Teachers support mandatory kindergarten

Studies show that early childhood education improves the chance of a child’s success.  Teachers support early childhood education and mandatory kindergarten because they know the impact it will have on student learning and eventual success for our students to graduate college or career ready.



What’s the impact on Hawaii public school students?

Hundreds of Hawaii teachers could lose jobs with Kindergarten change

Posted: Feb 28, 2014 8:27 PM HST
Updated: Feb 28, 2014 8:44 PM HST
By Tannya Joaquin

HONOLULU (HawaiiNewsNow)

The fallout for Hawaii students and teachers this fall could be huge.

Thousands of students will not meet the new July 31st cutoff to start kindergarten and hundreds of jobs are at stake.

Schools are urging parents to enroll their children now so there’s not a last minute crisis.

Governor Neil Abercrombie signed the School Readiness bill into law last year with a smiley face.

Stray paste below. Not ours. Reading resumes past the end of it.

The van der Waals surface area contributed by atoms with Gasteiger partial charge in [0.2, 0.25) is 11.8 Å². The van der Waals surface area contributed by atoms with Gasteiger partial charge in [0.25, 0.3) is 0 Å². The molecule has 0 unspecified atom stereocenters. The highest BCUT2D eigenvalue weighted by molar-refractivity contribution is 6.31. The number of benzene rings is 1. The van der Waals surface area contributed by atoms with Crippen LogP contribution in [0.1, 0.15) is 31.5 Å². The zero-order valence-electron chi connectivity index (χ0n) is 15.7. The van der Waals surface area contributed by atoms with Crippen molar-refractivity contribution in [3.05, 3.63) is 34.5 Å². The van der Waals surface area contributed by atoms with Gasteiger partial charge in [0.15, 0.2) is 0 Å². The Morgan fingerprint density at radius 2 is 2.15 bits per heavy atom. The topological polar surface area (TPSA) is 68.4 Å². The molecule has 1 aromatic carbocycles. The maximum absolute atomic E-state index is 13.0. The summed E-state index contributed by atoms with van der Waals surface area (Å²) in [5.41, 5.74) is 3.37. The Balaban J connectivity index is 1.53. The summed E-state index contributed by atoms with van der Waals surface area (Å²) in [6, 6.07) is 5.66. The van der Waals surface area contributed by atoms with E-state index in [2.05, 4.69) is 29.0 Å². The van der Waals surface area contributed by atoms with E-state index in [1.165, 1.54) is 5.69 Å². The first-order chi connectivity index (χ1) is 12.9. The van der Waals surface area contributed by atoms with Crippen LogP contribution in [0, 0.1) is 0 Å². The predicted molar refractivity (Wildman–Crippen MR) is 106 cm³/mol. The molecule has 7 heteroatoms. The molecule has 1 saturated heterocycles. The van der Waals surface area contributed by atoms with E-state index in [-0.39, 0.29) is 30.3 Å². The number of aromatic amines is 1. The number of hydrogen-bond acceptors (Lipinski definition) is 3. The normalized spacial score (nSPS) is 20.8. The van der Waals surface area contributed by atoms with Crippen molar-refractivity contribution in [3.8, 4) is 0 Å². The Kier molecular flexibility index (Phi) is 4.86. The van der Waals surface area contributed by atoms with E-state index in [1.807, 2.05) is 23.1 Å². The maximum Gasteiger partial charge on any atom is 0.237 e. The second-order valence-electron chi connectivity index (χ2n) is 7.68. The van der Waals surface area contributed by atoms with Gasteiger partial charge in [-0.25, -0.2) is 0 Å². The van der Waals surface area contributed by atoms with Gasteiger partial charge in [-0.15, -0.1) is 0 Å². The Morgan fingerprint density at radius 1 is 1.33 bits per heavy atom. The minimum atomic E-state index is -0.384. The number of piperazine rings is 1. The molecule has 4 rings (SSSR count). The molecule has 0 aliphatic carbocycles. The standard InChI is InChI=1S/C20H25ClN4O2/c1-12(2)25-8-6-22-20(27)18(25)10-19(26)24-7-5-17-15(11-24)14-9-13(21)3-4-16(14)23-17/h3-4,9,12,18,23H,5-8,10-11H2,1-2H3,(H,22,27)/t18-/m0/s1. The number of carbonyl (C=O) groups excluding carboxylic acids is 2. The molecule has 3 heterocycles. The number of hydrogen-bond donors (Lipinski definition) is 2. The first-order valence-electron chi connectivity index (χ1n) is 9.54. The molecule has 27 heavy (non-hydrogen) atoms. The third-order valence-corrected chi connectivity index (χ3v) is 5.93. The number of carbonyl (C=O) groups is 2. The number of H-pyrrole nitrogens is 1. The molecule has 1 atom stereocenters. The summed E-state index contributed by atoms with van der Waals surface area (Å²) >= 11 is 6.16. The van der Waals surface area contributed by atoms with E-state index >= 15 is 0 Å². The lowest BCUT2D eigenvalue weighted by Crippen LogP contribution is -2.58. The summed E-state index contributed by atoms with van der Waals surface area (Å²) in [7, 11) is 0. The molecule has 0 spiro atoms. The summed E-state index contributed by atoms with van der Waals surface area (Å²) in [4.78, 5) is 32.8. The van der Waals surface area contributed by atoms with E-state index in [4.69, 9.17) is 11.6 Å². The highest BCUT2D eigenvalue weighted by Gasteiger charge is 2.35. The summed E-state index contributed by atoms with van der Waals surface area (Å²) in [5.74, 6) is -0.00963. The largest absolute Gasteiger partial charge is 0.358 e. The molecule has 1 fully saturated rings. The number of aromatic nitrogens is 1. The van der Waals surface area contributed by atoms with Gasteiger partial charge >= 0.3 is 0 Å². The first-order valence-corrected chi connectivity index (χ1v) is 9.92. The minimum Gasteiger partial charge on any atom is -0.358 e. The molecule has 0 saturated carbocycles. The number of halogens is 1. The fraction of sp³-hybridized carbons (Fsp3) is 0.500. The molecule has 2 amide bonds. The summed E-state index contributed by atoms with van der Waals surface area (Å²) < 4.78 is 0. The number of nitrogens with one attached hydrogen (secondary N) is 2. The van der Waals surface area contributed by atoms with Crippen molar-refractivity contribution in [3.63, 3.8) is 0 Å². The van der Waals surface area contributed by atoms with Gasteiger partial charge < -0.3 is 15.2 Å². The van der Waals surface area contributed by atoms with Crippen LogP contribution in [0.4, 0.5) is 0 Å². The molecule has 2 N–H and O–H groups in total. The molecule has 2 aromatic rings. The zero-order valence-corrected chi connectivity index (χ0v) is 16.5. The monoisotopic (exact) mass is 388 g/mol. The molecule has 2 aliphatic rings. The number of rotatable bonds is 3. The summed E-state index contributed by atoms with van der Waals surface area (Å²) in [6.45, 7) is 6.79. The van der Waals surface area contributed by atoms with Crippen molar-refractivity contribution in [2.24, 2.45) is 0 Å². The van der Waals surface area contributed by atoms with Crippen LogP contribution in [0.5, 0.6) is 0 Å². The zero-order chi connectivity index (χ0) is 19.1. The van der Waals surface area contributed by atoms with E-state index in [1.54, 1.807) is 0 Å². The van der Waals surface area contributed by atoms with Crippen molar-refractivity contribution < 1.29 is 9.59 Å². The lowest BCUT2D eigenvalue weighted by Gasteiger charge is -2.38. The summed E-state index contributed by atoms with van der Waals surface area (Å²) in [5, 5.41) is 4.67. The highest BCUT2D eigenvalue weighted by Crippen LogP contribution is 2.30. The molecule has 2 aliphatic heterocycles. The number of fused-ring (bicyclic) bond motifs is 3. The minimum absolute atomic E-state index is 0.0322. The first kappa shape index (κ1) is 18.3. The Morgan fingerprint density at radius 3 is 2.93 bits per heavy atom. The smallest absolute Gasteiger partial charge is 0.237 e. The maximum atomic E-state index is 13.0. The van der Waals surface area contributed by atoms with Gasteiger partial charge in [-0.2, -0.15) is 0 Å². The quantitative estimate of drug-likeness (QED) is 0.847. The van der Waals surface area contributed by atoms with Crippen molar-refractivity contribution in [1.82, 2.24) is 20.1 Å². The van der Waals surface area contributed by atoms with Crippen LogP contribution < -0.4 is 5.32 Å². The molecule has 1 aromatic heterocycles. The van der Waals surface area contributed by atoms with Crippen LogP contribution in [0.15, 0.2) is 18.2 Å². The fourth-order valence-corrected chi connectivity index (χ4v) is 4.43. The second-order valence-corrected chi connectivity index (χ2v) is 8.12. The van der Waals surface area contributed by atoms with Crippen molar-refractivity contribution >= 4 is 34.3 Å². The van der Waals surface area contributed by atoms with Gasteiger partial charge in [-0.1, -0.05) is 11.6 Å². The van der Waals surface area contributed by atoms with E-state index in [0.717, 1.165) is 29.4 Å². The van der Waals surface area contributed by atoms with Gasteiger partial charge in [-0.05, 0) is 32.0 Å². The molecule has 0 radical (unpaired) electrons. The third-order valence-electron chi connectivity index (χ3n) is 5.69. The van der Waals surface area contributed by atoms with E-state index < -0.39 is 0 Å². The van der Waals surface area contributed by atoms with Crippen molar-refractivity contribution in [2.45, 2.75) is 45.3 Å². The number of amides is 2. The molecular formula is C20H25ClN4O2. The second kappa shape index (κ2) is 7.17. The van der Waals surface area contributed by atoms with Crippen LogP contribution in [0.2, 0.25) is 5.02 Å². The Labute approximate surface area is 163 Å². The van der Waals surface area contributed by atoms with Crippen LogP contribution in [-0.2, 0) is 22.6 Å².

The Union representing 13,500 teachers doesn’t think parents or preschools are ready for the pending school shake up.

HSTA President Wil Okabe said, “I know the Governor’s plan to only have 30 schools in the State to have preschool is not going to address all the rest of the other students.”

The Legislature approved 6.5 million dollars to pay for preschool for 900 students at 15 Oahu schools and 15 on the Neighbor Islands. Another 4,000 students will miss the new kindergarten cutoff.

As a result, the union says hundreds will lose their jobs.

“Close to 300 teachers” said Okabe.

Two concerned Principals we spoke with say they won’t know how big a hit their staff could take until the next school year starts. By then, parents caught off guard by the change will have to scramble to place their kids.

KCAA Preschools has been gearing up for a potential boost in enrollment.

However, HSTA’s President doesn’t think providers can pick up the slack. As Okabe explained, “They have waiting lists to get into. They would have to build facilities, hire teachers. We’re very concerned about this impact.”

Cost is another concern, with preschool tuition averaging $800 dollars a month. Right now, less than half of Hawaii children attend preschool.

HSTA believes that cutting Junior kindergarten and pushing back the birth date to enter kindergarten by 5 months will cause even more children to fall behind.

HSTA is pushing in this legislative session to make kindergarten mandatory. Okabe added, “If we’re truly saying early education is important, we need to make kindergarten mandatory in Hawaii.”